October 31, 2006, - 2:10 pm
By Debbie Schlussel
A couple of interesting Halloween-oriented news stories that piqued our interest:
* Proof of genetic disposition for crime?:
Six men from Pitcairn Island lost their appeals against convictions for sex offenses against women on the remote Pacific home of descendants of the HMS Bounty mutineers. They were found guilty of rape, assault, and incest with various women and children over a 40 year period on the island.
Two interesting things about this:
1) Some of the men were descended from the original HMS Bounty mutineers. From Fairfax, New Zealand’s Stuff:
Pitcairn Island was discovered in 1767 by the British and settled in 1790 by mutineers from the HMS Bounty and their Tahitian companions. It remains the last vestige of empire in the South Pacific.
Some of the convicted men are directly related to mutineer Fletcher Christian.
It’s long been posited by many scientists that criminals are predisposed to be criminals, that even separated offspring of criminals who never knew their criminal parents are more likely to also be criminals. These men descended from men who mutinied back in the 1700s. Is this proof of that theory? Perhaps. Regardless, it’s interesting.
2) Then, there’s the issue of the island itself. The defendants claimed that Britain and British law didn’t have jurisdiction over the island, and it has a small population of 50 people:
From a population peak of more than 250 in the 1930s, there are now just 50 people living on the island, which has no airport and can be reached only by local longboats.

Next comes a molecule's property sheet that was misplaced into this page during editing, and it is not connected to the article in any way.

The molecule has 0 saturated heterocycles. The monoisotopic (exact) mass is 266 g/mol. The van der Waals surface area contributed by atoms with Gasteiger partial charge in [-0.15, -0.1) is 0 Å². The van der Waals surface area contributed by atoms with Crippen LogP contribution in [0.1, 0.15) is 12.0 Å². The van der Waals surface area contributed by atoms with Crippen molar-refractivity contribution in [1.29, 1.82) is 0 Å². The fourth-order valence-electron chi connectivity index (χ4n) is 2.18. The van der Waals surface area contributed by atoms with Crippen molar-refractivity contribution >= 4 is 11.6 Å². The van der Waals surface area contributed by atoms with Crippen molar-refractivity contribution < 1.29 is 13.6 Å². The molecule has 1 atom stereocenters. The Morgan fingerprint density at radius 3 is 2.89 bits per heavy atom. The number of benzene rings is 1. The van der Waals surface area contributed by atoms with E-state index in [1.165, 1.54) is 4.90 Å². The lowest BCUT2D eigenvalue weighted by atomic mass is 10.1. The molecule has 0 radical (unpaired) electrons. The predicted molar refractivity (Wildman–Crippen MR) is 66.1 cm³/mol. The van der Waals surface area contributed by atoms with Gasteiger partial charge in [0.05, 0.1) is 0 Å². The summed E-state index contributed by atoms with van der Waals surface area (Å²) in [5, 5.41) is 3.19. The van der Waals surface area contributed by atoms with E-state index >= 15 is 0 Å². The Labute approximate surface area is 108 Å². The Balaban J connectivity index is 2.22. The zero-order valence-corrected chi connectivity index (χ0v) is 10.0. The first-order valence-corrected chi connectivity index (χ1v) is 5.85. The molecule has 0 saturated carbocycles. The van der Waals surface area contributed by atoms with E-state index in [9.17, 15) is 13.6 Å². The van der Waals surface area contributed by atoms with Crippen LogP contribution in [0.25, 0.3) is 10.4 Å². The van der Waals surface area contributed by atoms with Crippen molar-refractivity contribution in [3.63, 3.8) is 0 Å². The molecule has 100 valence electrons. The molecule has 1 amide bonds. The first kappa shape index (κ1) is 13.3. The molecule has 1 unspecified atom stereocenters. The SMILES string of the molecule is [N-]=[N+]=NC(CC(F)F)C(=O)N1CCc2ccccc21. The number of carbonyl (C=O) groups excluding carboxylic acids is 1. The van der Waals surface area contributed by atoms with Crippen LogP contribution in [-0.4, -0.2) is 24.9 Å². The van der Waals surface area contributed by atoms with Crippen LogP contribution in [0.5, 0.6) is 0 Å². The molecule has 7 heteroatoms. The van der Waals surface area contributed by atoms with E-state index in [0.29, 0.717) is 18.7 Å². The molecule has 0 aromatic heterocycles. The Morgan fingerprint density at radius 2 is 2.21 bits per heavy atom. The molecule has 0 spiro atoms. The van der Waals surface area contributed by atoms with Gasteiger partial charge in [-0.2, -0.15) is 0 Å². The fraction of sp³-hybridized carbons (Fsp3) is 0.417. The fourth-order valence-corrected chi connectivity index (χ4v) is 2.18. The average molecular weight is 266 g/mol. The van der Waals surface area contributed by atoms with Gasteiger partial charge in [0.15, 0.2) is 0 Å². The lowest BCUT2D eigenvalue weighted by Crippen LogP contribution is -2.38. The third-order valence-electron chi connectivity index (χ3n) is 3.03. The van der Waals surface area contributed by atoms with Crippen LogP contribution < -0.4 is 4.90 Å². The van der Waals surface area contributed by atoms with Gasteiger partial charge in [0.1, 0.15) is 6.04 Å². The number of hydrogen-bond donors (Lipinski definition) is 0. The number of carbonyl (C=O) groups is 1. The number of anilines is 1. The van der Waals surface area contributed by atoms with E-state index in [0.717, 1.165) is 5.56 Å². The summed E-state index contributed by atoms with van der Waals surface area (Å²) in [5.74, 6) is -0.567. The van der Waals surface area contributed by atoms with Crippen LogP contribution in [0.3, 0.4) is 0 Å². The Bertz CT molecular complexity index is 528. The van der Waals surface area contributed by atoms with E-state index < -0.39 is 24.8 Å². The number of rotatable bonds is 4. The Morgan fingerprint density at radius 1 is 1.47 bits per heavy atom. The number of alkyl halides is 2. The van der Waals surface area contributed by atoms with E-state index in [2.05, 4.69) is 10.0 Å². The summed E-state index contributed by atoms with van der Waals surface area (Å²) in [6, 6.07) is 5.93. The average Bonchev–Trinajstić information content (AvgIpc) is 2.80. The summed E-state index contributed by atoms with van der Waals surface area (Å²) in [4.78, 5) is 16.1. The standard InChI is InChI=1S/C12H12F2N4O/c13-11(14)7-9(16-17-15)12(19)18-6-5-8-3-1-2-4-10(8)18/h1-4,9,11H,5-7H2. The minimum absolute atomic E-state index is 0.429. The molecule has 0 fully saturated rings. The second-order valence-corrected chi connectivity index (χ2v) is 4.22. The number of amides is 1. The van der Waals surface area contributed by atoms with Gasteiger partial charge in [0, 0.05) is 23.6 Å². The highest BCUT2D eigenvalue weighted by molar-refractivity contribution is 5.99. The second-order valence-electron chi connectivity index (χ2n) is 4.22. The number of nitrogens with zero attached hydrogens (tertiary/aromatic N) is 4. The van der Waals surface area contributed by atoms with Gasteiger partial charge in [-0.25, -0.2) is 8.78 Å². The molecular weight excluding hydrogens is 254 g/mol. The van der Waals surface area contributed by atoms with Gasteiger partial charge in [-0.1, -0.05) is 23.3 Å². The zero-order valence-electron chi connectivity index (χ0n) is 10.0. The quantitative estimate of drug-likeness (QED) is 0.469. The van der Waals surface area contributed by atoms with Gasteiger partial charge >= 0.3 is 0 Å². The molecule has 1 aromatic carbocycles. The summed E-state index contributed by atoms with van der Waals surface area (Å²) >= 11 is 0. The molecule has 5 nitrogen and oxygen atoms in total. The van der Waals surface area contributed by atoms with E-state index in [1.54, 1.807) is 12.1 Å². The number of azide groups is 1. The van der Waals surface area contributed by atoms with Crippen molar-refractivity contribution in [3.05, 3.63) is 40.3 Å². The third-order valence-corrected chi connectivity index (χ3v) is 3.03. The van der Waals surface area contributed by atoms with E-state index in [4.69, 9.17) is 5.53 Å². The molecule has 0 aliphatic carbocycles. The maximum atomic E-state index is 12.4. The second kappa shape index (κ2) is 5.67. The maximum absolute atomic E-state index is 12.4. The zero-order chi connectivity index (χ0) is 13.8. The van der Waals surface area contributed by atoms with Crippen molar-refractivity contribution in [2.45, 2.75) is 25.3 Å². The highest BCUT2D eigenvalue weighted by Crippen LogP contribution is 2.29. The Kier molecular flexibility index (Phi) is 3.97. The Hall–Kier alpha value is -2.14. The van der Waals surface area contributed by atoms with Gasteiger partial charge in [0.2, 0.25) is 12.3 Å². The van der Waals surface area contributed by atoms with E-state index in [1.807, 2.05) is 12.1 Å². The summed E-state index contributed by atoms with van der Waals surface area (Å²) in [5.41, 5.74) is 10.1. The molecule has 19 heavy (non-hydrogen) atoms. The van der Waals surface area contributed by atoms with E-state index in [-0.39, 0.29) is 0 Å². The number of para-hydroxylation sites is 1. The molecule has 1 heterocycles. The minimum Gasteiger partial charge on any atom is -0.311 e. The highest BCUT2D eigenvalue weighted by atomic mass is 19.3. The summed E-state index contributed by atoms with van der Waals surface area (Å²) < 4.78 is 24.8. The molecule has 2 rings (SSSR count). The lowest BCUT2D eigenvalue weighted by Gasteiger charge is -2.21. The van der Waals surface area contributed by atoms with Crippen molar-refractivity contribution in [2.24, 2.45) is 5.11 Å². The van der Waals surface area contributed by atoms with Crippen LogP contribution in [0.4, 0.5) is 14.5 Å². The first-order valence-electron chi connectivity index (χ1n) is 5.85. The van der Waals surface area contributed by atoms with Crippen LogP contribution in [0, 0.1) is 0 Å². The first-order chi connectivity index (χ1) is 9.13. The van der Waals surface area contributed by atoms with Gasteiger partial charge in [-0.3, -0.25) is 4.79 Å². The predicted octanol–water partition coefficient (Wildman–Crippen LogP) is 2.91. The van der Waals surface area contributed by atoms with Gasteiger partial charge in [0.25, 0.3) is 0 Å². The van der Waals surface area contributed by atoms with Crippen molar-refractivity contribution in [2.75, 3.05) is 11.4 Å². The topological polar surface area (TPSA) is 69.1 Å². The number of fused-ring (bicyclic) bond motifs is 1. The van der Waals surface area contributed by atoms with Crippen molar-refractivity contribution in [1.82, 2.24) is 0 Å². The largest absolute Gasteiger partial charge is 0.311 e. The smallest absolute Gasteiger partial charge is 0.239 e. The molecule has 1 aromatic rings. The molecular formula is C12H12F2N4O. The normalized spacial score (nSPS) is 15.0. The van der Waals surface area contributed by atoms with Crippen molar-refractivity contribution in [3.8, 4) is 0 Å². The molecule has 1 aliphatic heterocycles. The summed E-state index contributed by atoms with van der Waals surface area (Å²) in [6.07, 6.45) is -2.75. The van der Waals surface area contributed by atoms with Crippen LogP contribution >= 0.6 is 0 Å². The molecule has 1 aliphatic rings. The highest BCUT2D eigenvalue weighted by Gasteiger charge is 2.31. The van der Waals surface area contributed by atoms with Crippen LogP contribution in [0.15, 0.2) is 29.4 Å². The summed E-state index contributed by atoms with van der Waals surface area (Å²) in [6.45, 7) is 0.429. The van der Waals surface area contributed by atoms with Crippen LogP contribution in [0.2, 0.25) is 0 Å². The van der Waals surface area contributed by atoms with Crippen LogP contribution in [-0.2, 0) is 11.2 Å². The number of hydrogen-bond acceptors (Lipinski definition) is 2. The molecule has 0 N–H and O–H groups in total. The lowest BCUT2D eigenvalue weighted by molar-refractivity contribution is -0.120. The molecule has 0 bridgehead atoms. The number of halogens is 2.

Britain is going to have to build a prison for the four defendants who were sentenced to prison and pay for its upkeep and guarding on the island (to be performed by 7 New Zealanders), at a cost of $950,000 per year, according to AP.
* Witching Hour–Can you believe we’re entrusting these Europeans as partners in foreign policy?:
A Bavarian witch must return 1,000 euros ($1,272) to a lovelorn woman after a judge in Munich ruled that a magic ritual performed to win back a wayward lover was negotiated on a “completely impossible” basis.
The witch guaranteed that the unidentified man, who ended the relationship three years ago, would return if the plaintiff paid the fee for the nocturnal services, the Munich court said in a statement on its Web site today. The sorceress then staged a ceremony by the light of the full moon for several months.
Eventually the witch could no longer promise success and the jilted client demanded the money back. Whether the witch made the guarantee was immaterial, the court said. Nor was the plaintiff’s initial agreement to pay for the spell-casting relevant.
“A love ritual is not a suitable method of influencing a person from afar,” the court said in a statement.
The case number is 30 S 10495/06.
Does this woman really deserve her money back? We prefer to think of her loss of this money that she willingly gave to a “witch” as natural selection. A Darwin Award winner in the making.
Tags: Bloomberg, Britain, Debbie Schlussel, EUR, Halloween, judge, Munich, Munich court, New Zealand, nocturnal services, Pitcairn Island, South Pacific, USD